With the rise of big tech and the massive fortunes generated by software companies each year, computer engineering is perhaps the most fast-paced, dynamic industry in the United States. Startups and large software corporations, alike, are in a constant R&D battle to innovate the next big thing or be rendered obsolete. Qualifying R&D activities that a computer engineering company might partake in include:

  • leaf Creating a new software or hardware to bring to the market.
  • leaf Developing a new feature to add to an existing software package.
  • leaf The building out of a new software to integrate with an existing technology (e.g. a new app to integrate with a Fitbit watch), or vice versa.
  • leaf Innovating models within an industry outside of tech (e.g. manufacturing or environmental) to optimize productivity or design.

Given how quickly the online landscape is constantly evolving, it is vital that a company involved in computer engineering and technology can take advantage of every tool possible to maximize their R&D budget while still remaining profitable. If you work within the tech industry, learn more about how R&D Tax Credits can put more money in your company’s pockets here.

Find out more about how Computer Engineering can take advantage of the tax credits here.

Mechanical Engineering

Mechanical Engineers design, develop, build, and test mechanical and thermal sensors, devices, valves, and other mechanical components. Typical qualifying R&D activities undertaken by a Mechanical Engineering company might include:

  • leaf Designing or developing a new ventilation, plumbing, or piping system.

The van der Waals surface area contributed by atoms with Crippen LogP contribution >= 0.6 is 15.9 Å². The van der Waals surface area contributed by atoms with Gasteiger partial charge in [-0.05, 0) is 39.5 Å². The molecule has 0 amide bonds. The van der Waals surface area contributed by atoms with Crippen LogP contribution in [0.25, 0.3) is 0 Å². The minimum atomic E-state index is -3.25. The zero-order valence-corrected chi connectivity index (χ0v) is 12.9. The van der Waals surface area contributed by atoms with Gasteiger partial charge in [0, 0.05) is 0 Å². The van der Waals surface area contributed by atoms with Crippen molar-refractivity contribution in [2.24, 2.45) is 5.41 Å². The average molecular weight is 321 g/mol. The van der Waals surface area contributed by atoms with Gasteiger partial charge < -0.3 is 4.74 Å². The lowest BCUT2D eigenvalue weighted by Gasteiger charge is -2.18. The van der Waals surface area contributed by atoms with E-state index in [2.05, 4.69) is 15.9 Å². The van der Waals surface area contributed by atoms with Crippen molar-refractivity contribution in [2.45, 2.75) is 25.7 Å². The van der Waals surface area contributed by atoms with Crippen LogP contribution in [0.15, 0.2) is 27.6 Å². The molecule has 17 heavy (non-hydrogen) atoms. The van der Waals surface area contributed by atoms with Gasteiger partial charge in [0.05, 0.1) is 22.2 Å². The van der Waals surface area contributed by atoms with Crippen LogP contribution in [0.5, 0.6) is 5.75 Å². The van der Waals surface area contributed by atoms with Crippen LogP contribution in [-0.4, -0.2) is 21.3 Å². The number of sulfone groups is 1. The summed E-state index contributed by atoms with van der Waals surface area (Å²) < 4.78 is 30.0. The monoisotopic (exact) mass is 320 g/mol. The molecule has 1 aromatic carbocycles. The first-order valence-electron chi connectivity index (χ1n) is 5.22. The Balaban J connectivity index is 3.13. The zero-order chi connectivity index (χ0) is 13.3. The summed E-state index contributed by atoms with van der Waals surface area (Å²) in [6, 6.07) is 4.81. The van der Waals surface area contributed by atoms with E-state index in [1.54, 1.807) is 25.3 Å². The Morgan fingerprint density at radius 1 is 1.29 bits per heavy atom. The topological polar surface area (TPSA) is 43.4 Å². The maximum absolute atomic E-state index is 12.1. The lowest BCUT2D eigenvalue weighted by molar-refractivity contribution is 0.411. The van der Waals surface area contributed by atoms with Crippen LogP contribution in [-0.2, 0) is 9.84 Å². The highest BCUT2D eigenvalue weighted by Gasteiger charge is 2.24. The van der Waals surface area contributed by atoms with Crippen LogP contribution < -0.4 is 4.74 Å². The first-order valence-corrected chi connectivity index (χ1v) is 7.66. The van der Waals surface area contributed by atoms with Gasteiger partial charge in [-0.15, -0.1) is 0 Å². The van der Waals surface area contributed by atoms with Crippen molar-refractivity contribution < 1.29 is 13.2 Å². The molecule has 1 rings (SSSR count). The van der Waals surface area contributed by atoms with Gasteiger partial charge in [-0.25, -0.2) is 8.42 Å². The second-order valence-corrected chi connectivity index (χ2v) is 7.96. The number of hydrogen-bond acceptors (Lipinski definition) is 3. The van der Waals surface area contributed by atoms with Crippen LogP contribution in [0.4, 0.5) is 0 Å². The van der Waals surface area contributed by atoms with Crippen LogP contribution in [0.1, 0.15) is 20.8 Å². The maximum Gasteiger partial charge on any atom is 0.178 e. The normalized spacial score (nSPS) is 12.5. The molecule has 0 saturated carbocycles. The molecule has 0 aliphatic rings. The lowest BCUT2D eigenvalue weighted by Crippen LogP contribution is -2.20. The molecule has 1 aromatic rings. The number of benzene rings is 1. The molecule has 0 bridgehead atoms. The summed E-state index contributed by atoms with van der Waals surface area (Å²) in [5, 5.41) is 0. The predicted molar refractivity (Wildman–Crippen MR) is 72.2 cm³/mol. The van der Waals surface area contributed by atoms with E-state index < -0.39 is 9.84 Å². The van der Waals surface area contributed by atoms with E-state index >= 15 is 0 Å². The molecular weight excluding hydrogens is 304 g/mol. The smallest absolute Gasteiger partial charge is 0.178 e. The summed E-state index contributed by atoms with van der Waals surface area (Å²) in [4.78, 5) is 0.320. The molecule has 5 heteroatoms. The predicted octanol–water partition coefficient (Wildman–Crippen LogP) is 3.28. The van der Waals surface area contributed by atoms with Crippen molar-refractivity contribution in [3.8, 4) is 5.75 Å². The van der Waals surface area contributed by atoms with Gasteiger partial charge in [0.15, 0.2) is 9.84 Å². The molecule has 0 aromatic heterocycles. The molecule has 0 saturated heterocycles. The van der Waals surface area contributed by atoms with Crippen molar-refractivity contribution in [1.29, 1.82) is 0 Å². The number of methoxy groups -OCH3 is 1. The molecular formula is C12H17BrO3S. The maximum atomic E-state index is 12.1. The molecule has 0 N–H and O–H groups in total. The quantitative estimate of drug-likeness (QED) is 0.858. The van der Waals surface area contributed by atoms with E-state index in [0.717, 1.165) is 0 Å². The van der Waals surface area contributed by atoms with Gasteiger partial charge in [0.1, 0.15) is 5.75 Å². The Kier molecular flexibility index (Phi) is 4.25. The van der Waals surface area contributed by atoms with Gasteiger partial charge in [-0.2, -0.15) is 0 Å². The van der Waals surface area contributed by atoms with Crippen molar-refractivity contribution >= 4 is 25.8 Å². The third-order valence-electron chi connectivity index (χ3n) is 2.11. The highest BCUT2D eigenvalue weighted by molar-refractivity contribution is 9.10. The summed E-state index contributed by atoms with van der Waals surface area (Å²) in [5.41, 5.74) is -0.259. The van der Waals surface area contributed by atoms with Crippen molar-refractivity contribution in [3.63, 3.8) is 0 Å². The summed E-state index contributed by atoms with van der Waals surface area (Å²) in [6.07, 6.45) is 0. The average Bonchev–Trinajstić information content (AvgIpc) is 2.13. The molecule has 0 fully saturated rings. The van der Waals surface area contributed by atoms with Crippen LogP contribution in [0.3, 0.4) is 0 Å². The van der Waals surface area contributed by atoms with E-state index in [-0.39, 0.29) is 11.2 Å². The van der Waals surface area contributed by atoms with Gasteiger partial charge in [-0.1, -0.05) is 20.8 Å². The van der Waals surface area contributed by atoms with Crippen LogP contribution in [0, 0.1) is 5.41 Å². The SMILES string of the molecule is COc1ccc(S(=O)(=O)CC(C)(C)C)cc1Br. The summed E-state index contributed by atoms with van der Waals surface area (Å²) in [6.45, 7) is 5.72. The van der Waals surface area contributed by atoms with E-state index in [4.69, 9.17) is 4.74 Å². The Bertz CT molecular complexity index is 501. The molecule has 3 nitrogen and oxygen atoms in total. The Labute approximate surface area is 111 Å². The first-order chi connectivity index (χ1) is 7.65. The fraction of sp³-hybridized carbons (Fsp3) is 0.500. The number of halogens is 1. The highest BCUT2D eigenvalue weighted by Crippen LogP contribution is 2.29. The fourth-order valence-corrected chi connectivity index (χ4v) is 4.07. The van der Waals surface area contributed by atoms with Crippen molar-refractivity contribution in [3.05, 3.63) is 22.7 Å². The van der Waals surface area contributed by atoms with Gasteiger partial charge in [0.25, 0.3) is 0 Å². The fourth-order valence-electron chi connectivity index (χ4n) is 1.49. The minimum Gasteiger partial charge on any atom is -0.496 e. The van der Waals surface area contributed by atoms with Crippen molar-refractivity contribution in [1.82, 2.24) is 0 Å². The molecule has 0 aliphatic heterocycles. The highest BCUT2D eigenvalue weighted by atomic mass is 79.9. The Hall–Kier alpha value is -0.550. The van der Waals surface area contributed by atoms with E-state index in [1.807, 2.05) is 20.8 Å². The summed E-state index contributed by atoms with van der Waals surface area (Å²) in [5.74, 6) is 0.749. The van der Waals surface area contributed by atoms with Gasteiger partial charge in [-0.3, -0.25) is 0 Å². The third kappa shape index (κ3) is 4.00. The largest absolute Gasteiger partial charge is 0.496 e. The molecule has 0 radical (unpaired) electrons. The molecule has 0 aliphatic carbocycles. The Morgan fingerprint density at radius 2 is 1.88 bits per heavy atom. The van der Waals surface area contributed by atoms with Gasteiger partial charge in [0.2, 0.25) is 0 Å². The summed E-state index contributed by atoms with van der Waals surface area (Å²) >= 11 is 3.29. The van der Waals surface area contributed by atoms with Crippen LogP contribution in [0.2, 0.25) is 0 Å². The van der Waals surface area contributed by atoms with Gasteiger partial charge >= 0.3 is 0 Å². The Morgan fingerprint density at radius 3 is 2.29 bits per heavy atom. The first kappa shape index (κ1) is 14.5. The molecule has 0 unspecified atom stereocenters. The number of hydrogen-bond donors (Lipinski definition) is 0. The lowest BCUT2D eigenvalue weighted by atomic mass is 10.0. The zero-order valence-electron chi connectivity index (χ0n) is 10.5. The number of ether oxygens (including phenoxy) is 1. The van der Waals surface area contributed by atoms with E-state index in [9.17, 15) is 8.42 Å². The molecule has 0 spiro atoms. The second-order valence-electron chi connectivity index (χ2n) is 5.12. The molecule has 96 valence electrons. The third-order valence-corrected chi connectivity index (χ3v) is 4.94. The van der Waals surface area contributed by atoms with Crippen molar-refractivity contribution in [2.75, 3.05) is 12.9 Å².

• leaf Performing CAD modeling or drafting of a new mechanical system.
  • leaf Inventing new water/wastewater or oil and gas technologies.
  • leaf Developing a new type of pump, or a new pumping application.

The opportunities are endless – whether your company designs space shuttles or sewer pipelines, you are likely eligible to take advantage of the R&D Tax Credit.

Find out more about mechanical engineering activities that may qualify for a tax credit here.

Civil Engineering

It’s a common misconception that civil engineering companies are unqualified for the R&D Tax Credit since their projects typically involve constructing large infrastructure systems rather than developing a new product. However, many activities that a civil engineering company is involved with on a daily basis do, in fact, pass the four-part test. These activities may include projects like:

  • leaf Developing a new stormwater model to project and improve wet weather flows.
  • leaf Creating new technologies and/or processes to test for COVID-19 in wastewater.
  • leaf Construction of a program that uses the Monte Carlo method to estimate construction costs in order to maximize functionality and performance, while minimizing costs.
  • leaf Performing BIM modeling of a dam to help determine flow patterns in order to improve the dam design.
Find out more about civil engineering activities that may qualify for a tax credit here.

Structural Engineering

As a specialization within civil engineering, structural engineers design and assess major projects such as buildings, bridges, and dams to ensure their strength and durability. In addition to infrastructure, structural engineers are often involved with structural design within the manufacturing industry – they may work on an airplane or automobile frame, for instance. R&D within the structural engineering industry is widespread; a few qualifying activities may include:

  • leaf Material testing.
  • leaf BIM, RISA, or Revit modeling of a structural system.
  • leaf Seismic load testing.